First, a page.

RISK RETENTION GROUP PREMIUM SOARS ABOVE $2B: As the number of risk retention groups has skyrocketed in the past three years, so has the premium generated by these member-owned insurers enabled by the 1986 Liability Risk Retention Act. Since year-end 2001, the number of RRGs has risen by more than 100, bringing the total number of RRGs to 186 at year-end 2004, and to 194 as of June 2005, according to Risk Retention Reporter. Annual premium for RRGs in 2004 totaled $2,197.1 million, as compared to 2003 premium of $1,737.7 million, an increase of $459.4 million. Over the last three years, year-to-year percentage increases have been in the double digits, with RRG premium increasing by 34 percent in 2002, 37.4 percent in 2003, and 26.4 percent in 2004. RRG premium development reflects hard and soft market cycles. By contrast to the last three “hard market” years, year-to-year percentage increases during the last of the “soft market” years were in the single digits, with RRG premium increasing by 1.7 percent in 1998, 0.7 percent in 1999, and 4.3 percent in 2000. While RRG formations have slowed in the first half of 2005-11 compared to 25 in 2004 for the same period-premium generated by these entities can be expected to continue an upward trend, as existing RRGs expand their scope of operations and new RRGs continue to form.
RECENT CALIF. QUAKES REMINDER OF POSSIBLE FINANCIAL AFTERSHOCKS: After two sizeable earthquakes in less than a week, Californians have had a jarring reminder of their unsettled landscape. But with less than 15 percent of California homeowners purchasing earthquake policies, are their finances on equally shaky ground? With recent changes in bankruptcy laws, walking away after a natural disaster may not be a viable solution for uninsured losses. Homeowners who decide to forego earthquake insurance nonetheless often take few measures to reduce earthquake losses. Most experts recommend that uninsured homeowners retrofit their home for seismic safety and maintain a savings account in case disaster strikes. While some consumers feel “it won’t happen to them,” others believe that they would receive government relief for disaster losses. However, such a decision could carry serious consequences. Federal aid is not available for all disasters and even then, it is available as low-interest loans that must be paid back. Homeowners who plan to “walk away” from damaged property may find that new bankruptcy laws leave them in a deeper financial hole than they had expected. Many homeowners make the decision to purchase earthquake insurance based on the equity they have in their homes. However, with California’s hot real estate market, homeowners may underestimate their equity. The contents of the home may also get overlooked. Many homes today have expensive electronics, furniture and collectibles that need to be inventoried in the event that they are stolen or destroyed. IINC offers the following tips to homeowners on preparing financially for an earthquake: Evaluate your finances. Take another look at the equity you have in your home and inventory your property. It may be more than you realize, and you may decide you want to protect your investment. Retrofit your home. In some cases, taking simple steps such as bolting wood-frame homes to the foundation could dramatically cut the risk of earthquake damage and even reduce earthquake insurance premiums. Smaller steps such as strapping your water heater to the wall, bracing large appliances and bookshelves, and using museum cement to secure fragile collectibles can also save you money and headaches. Shop around for insurance. There is a competitive market for earthquake insurance in California. Several companies also offer supplemental policies to increase contents coverage or lower insurance deductibles. Talk to your insurance agent for more information.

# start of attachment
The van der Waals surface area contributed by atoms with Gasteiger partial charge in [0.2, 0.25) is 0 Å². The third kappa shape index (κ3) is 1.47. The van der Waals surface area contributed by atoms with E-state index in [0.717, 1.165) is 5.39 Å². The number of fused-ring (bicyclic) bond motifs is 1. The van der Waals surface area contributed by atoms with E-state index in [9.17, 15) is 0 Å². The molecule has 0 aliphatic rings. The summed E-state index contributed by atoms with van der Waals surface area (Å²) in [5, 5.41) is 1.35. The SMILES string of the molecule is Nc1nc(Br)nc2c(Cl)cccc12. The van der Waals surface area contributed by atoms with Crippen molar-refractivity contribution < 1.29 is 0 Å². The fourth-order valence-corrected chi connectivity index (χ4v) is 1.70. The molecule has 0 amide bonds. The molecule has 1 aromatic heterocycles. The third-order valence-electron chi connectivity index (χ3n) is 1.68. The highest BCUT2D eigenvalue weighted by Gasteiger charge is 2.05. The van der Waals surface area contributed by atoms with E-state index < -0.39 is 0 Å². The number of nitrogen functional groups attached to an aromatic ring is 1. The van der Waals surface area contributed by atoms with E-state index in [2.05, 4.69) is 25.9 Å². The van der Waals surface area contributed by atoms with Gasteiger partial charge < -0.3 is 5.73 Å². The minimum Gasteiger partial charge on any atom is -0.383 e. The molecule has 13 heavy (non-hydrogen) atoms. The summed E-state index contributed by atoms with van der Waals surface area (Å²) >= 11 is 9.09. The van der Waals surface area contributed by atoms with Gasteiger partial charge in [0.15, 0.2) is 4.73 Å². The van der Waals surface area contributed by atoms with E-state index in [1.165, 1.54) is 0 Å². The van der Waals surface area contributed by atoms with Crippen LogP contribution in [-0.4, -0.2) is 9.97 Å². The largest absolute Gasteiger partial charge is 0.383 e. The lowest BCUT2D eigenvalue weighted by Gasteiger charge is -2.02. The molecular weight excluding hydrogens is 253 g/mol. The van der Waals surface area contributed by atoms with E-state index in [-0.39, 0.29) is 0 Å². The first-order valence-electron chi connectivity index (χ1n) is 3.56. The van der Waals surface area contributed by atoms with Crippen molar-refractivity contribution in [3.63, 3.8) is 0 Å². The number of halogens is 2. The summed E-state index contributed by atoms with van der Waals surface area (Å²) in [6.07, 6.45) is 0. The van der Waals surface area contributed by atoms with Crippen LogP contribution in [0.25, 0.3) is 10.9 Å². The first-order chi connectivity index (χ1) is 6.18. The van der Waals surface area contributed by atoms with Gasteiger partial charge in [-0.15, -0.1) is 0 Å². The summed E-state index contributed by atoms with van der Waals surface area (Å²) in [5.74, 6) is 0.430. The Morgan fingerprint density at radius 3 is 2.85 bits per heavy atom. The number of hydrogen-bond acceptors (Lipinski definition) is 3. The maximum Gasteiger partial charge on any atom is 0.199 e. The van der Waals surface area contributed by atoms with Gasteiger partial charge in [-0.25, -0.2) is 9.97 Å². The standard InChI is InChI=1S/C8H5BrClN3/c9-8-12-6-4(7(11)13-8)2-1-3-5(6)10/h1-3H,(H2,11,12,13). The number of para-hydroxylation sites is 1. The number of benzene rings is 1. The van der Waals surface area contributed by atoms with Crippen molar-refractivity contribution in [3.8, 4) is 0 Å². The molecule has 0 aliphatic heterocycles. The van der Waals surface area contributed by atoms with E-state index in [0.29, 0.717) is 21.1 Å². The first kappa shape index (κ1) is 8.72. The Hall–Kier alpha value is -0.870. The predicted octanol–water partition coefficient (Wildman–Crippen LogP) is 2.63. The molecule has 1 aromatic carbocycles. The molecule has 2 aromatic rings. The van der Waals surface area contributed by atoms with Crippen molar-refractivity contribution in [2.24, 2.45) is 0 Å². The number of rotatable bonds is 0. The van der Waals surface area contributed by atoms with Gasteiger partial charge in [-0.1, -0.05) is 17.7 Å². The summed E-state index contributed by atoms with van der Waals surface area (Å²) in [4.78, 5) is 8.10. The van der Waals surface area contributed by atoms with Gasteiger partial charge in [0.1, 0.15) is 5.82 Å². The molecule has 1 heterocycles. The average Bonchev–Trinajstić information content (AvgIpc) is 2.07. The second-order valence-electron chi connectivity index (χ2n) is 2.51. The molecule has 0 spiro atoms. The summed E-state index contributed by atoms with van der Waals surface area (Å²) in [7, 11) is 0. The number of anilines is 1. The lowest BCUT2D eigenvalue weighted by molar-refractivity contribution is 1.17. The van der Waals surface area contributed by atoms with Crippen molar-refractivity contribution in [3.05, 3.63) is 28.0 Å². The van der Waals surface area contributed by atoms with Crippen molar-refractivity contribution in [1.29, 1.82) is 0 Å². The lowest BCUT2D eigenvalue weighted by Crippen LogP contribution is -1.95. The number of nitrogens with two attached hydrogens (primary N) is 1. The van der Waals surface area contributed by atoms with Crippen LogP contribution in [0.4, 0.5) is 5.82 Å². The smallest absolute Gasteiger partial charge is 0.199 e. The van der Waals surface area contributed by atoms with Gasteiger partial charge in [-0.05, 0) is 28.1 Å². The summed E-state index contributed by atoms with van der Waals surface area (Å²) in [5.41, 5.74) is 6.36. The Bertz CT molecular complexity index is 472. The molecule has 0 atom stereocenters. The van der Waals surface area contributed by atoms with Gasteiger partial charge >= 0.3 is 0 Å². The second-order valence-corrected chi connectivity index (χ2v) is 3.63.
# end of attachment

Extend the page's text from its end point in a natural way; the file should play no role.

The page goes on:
ACIC OPPOSES SMALL CLAIMS COURT LEGISLATION: The Association of California Insurance Companies is opposing Small Claims Court legislation that would hurt consumers by reducing the ability of insurers to represent their policyholders in court. Jeff Fuller, ACIC’s executive vice president and general counsel, said the legislation, SB 422, would increase the jurisdiction of Small Claims Court from cases with $5,000 in damages to cases with $7,500 in damages. Because attorneys-and insurers-cannot represent clients in Small Claims Court proceedings, SB 422 would reduce the number of cases in which insurers would be able to defend their policyholders. The Senate-approved bill by Sen. Joe Simitian (D-Palo Alto) is scheduled to be heard next by the Assembly Judiciary Committee. “Policyholders, under this bill, will suffer,” Fuller said. “First, insurers would be unable to meet their contractual obligations to defend their policyholders. Second, consumers would be deprived of a benefit under their insurance policies for which they pay a premium.” If SB 422 becomes law, insurers likely will have little choice but to appeal Small Claims Court decisions that they feel are questionable. In such appeals to Superior Court, insurers would be able to represent their policyholders. “The number of such appeals would increase substantially, which in turn will result in higher costs to the judicial system-precisely the opposite effect of the intended purpose of operating small claims courts in the first place,” Fuller said.